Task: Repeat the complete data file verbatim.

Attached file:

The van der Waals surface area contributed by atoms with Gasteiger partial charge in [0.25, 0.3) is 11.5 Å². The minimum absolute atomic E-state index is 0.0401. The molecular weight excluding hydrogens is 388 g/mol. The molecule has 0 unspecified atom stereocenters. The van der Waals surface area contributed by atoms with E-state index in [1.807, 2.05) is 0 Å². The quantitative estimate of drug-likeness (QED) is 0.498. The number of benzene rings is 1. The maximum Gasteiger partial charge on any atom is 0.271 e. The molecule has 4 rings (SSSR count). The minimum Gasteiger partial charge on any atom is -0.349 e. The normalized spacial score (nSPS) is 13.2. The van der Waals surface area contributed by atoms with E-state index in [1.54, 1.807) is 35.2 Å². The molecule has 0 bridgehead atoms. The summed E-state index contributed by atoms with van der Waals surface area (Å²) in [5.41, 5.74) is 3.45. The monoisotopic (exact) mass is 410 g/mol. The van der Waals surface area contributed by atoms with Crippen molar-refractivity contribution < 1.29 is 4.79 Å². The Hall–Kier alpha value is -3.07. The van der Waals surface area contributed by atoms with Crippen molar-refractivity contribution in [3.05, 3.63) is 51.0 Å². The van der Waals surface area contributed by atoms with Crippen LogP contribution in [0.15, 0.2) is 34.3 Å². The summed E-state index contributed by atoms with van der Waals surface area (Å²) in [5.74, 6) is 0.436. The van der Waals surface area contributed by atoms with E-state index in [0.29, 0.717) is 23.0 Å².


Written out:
The van der Waals surface area contributed by atoms with Gasteiger partial charge in [0.25, 0.3) is 11.5 Å². The minimum absolute atomic E-state index is 0.0401. The molecular weight excluding hydrogens is 388 g/mol. The molecule has 0 unspecified atom stereocenters. The van der Waals surface area contributed by atoms with E-state index in [1.807, 2.05) is 0 Å². The quantitative estimate of drug-likeness (QED) is 0.498. The number of benzene rings is 1. The maximum Gasteiger partial charge on any atom is 0.271 e. The molecule has 4 rings (SSSR count). The minimum Gasteiger partial charge on any atom is -0.349 e. The normalized spacial score (nSPS) is 13.2. The van der Waals surface area contributed by atoms with E-state index in [1.54, 1.807) is 35.2 Å². The molecule has 0 bridgehead atoms. The summed E-state index contributed by atoms with van der Waals surface area (Å²) in [5.41, 5.74) is 3.45. The monoisotopic (exact) mass is 410 g/mol. The van der Waals surface area contributed by atoms with Crippen molar-refractivity contribution < 1.29 is 4.79 Å². The Hall–Kier alpha value is -3.07. The van der Waals surface area contributed by atoms with Crippen molar-refractivity contribution in [3.05, 3.63) is 51.0 Å². The van der Waals surface area contributed by atoms with Crippen LogP contribution in [0.15, 0.2) is 34.3 Å². The summed E-state index contributed by atoms with van der Waals surface area (Å²) in [5.74, 6) is 0.436. The van der Waals surface area contributed by atoms with E-state index in [0.29, 0.717) is 23.0 Å².